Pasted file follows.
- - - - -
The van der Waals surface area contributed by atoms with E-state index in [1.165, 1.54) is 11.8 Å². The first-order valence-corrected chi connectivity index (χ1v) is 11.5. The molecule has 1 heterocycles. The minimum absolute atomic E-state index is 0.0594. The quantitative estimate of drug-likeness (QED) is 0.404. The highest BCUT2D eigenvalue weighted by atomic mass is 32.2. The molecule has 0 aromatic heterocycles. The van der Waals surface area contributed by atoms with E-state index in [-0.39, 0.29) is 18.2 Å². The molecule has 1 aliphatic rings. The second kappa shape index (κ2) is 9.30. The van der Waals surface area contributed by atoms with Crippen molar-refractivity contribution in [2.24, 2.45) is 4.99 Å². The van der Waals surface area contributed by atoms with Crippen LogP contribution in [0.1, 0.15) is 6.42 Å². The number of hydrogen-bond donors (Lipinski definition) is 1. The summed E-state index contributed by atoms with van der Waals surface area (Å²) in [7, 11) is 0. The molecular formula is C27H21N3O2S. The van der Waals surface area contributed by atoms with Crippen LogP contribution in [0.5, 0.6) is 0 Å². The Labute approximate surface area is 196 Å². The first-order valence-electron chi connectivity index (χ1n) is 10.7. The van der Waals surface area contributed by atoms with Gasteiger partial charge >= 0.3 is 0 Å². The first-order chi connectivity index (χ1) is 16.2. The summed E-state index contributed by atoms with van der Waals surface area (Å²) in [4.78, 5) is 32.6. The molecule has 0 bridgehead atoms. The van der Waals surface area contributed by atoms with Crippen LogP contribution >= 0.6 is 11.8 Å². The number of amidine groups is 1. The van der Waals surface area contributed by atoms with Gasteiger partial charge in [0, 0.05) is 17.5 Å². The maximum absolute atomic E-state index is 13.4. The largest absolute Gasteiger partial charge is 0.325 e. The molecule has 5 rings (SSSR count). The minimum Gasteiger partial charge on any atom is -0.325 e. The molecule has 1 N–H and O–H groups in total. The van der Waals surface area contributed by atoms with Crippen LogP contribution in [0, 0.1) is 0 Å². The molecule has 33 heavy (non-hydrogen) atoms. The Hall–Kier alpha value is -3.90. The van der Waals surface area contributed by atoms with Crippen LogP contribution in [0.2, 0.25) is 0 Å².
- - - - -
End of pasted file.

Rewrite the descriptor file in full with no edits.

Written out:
The van der Waals surface area contributed by atoms with E-state index in [1.165, 1.54) is 11.8 Å². The first-order valence-corrected chi connectivity index (χ1v) is 11.5. The molecule has 1 heterocycles. The minimum absolute atomic E-state index is 0.0594. The quantitative estimate of drug-likeness (QED) is 0.404. The highest BCUT2D eigenvalue weighted by atomic mass is 32.2. The molecule has 0 aromatic heterocycles. The van der Waals surface area contributed by atoms with E-state index in [-0.39, 0.29) is 18.2 Å². The molecule has 1 aliphatic rings. The second kappa shape index (κ2) is 9.30. The van der Waals surface area contributed by atoms with Crippen molar-refractivity contribution in [2.24, 2.45) is 4.99 Å². The van der Waals surface area contributed by atoms with Crippen LogP contribution in [0.1, 0.15) is 6.42 Å². The number of hydrogen-bond donors (Lipinski definition) is 1. The summed E-state index contributed by atoms with van der Waals surface area (Å²) in [7, 11) is 0. The molecular formula is C27H21N3O2S. The van der Waals surface area contributed by atoms with Crippen LogP contribution in [0.5, 0.6) is 0 Å². The Labute approximate surface area is 196 Å². The first-order valence-electron chi connectivity index (χ1n) is 10.7. The van der Waals surface area contributed by atoms with Gasteiger partial charge >= 0.3 is 0 Å². The first-order chi connectivity index (χ1) is 16.2. The summed E-state index contributed by atoms with van der Waals surface area (Å²) in [4.78, 5) is 32.6. The molecule has 0 bridgehead atoms. The van der Waals surface area contributed by atoms with Crippen LogP contribution >= 0.6 is 11.8 Å². The number of amidine groups is 1. The van der Waals surface area contributed by atoms with Gasteiger partial charge in [0, 0.05) is 17.5 Å². The maximum absolute atomic E-state index is 13.4. The largest absolute Gasteiger partial charge is 0.325 e. The molecule has 5 rings (SSSR count). The minimum Gasteiger partial charge on any atom is -0.325 e. The molecule has 1 N–H and O–H groups in total. The van der Waals surface area contributed by atoms with Crippen LogP contribution in [0, 0.1) is 0 Å². The molecule has 33 heavy (non-hydrogen) atoms. The Hall–Kier alpha value is -3.90. The van der Waals surface area contributed by atoms with Crippen LogP contribution in [0.2, 0.25) is 0 Å².